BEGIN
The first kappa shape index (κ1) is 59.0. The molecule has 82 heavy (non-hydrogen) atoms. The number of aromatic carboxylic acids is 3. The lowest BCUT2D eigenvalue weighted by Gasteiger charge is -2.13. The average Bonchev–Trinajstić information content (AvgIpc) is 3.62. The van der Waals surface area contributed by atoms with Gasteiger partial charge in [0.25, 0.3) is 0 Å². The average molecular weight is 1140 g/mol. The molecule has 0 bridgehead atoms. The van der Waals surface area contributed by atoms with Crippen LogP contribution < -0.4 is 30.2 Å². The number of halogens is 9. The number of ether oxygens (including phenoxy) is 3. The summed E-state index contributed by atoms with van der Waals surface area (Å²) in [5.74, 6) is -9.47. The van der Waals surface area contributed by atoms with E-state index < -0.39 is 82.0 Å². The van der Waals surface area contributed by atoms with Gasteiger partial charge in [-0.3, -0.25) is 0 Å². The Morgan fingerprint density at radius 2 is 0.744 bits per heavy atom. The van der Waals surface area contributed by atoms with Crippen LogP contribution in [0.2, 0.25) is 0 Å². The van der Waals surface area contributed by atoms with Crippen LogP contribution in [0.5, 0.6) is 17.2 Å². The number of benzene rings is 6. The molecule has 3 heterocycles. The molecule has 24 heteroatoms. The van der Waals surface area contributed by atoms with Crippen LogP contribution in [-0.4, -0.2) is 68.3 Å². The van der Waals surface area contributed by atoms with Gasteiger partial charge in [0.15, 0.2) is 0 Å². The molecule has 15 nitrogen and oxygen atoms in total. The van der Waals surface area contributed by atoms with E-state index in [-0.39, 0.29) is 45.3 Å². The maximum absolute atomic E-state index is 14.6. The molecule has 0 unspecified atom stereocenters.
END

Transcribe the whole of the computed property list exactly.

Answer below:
The first kappa shape index (κ1) is 59.0. The molecule has 82 heavy (non-hydrogen) atoms. The number of aromatic carboxylic acids is 3. The lowest BCUT2D eigenvalue weighted by Gasteiger charge is -2.13. The average Bonchev–Trinajstić information content (AvgIpc) is 3.62. The van der Waals surface area contributed by atoms with Gasteiger partial charge in [0.25, 0.3) is 0 Å². The average molecular weight is 1140 g/mol. The molecule has 0 bridgehead atoms. The van der Waals surface area contributed by atoms with Crippen LogP contribution < -0.4 is 30.2 Å². The number of halogens is 9. The number of ether oxygens (including phenoxy) is 3. The summed E-state index contributed by atoms with van der Waals surface area (Å²) in [5.74, 6) is -9.47. The van der Waals surface area contributed by atoms with E-state index < -0.39 is 82.0 Å². The van der Waals surface area contributed by atoms with Gasteiger partial charge in [-0.3, -0.25) is 0 Å². The Morgan fingerprint density at radius 2 is 0.744 bits per heavy atom. The van der Waals surface area contributed by atoms with Crippen LogP contribution in [0.2, 0.25) is 0 Å². The van der Waals surface area contributed by atoms with Crippen LogP contribution in [0.5, 0.6) is 17.2 Å². The number of benzene rings is 6. The molecule has 3 heterocycles. The molecule has 24 heteroatoms. The van der Waals surface area contributed by atoms with Crippen LogP contribution in [-0.4, -0.2) is 68.3 Å². The van der Waals surface area contributed by atoms with Gasteiger partial charge in [0.15, 0.2) is 0 Å². The molecule has 15 nitrogen and oxygen atoms in total. The van der Waals surface area contributed by atoms with E-state index in [-0.39, 0.29) is 45.3 Å². The maximum absolute atomic E-state index is 14.6. The molecule has 0 unspecified atom stereocenters.